2021-2022 / Honors English 9 / 100,101
2021-2022 / Honors Algebra II / 97,93
2021-2022 / Honors Biology / 98,103
2022 / Chinese II / 85
2021 / Honors Chinese II / 93
2021 / Introduction to Religious Studies / 99
2022 / Foundation of Art / 95
2022-2023 / Honors English 10 / 100,99
2022-2023 / Honors Precalculus / 93,96
2022-2023 / Honors Chemistry / 101,101
2022-2023 / Chinese III / 83,87
2022-2023 / AP World History / 99,104
2022 / Introduction to Economics / 99
2023 / Intro to Engineering / 99
2023 / Photography I / 97
2022 / Siempre Verde Short Course / A
Between 8th and 10th grade, I grew over 8 inches to 6-foot-3. During that time, my tennis improved just as quickly. When I started playing at an academy the summer before freshman year, I couldn’t get enough. Each week, I reached out to my coach to squeeze in extra lessons, and arrived before and stayed after each session to practice serves or hit drop feeds on my own. From that point on, my goal was to play in college and become the best tennis player possible.
I am coachable, always wanting to get better, and I lead by example. I give 120 percent each practice and school day. I am competitive and willing to do whatever it takes to be the last man standing.
These qualities have been instilled in me since I was young, even when I was in kindergarten, playing competitive chess at the national scholastic level. My dad is a 3-time Olympic medalist in swimming and former All-American at Stanford University. Four of my cousins are D1 athletes; two are now playing pro. Growing up in this environment, I know what it looks like to balance hard work in both school and sports at a high level. Being a student-athlete takes dedication, consistency, planning, work ethic, and prioritizing choices, all skills that I have been mastering my whole life.
In college, like now, I will help bring the team together. I’m a naturally strong communicator, easy to get along with, and a versatile leader. At my tennis academy, when I was injured and unable to play for three months over the summer, I showed up each day and helped out, running the ball machines, picking up balls, taking videos, and motivating the other players. During lunch break, I’d drive my exhausted friends to any restaurant they wanted. At school, I created a grade-wide Quizlet class to help everyone study; it started with one person and one study set and grew to 177 people (out of the 200 people in my grade) and over 340 study sets. Each year, I manage NFL fantasy football leagues both for school and for 10 of my dad’s friends, serving as commissioner and sending and receiving organization emails. I’ll always be that guy to help others, helping bond everyone as a team. I also volunteer for Atlanta Youth Tennis and Education Foundation (AYTEF). It’s a fun opportunity to help underserved kids enjoy the sport I love so much.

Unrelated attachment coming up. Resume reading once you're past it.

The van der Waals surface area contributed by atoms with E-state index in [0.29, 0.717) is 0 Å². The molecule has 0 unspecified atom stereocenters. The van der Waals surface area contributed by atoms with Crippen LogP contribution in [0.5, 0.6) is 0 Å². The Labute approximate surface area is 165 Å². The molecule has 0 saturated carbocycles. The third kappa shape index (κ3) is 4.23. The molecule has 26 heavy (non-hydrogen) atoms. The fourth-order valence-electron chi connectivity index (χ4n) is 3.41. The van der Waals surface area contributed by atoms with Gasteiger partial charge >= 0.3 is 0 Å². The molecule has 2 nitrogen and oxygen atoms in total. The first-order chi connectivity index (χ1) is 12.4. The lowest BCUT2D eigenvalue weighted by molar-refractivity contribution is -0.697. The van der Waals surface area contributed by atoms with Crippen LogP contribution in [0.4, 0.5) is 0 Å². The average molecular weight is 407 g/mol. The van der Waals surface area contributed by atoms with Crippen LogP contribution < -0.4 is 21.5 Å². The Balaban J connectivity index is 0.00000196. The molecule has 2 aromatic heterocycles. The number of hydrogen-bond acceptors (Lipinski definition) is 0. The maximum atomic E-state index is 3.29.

I’m looking for a college program where I can continue to work hard both in the classroom and on the courts. I’ve taken Honors and AP courses, and made the Principal’s List (highest available honor) every semester since sixth grade when it started being recorded.
My biggest obstacle came during sophomore year when I amped up my volume of tennis training and tournaments while simultaneously experiencing a huge growth spurt. A growth plate bone injury sidelined me from tournaments for six months. As I waited for the bone to heal, I did anything I could every day to move forward toward my goals: tennis specific footwork and fitness with my coach, strength training in the gym, timed runs through my neighborhood, yoga to increase my flexibility and practice breathing, mental training sessions to prepare for ups and downs on the court, physical therapy to prevent future injury, and meal planning with a nutritionist. I couldn’t hit, but I set my alarm and showed up every day.
As of my junior year, I am working privately with Jean-Yves Aubone, former ACC Player of the Year, ATP pro, and traveling coach of Reilly Opelka. I am also all in at my new college-prep tennis academy led by Coach Marcelo Ferreira, former coach at Pepperdine University and Texas Tech. In addition to leading a program committed to a high level of excellence, where the average player increases 1.5 to 2 UTR points a year, Coach Marcelo focuses on on- and off-court values including discipline, accountability, selflessness, teamwork, and professionalism. I may have gotten a late start, but I have been, and will continue to be, catching up fast.
Reference from Coach Jean-Yves Aubone, 2-time All-American, ACC Scholar-Athlete of the Year and ACC Player of the Year, former ATP pro and winner of 17 professional titles, former traveling coach of Reilly Opelka:
Wolfe is one of the most coachable players I’ve ever met. From day one, I’ve never had to ask him to work harder or pay attention. He wants to get better and he shows it. Not only that, we’ve actually had to ask him to slow down on some occasions. There were times where he was working too hard, or working too much, or pushing through an injury that he should have rested through. He’s willing to do whatever it takes. That type of character is going to be an incredible asset for a team. He’s going to push the guys around him, be a great role model, a great team player, and is one of those guys that will make everyone better around him. Wolfe is a coach’s dream.
He did start tennis late in life, but that’s actually made it more fun to work with him. He’s a tall, lanky, lefty athlete ready to take in all this new information. Fortunately he learned a great slice serve, so he has a great weapon there. With each incremental piece that’s added to his game, his level is going to rise exponentially, and it’s going to be a fun ride to the top.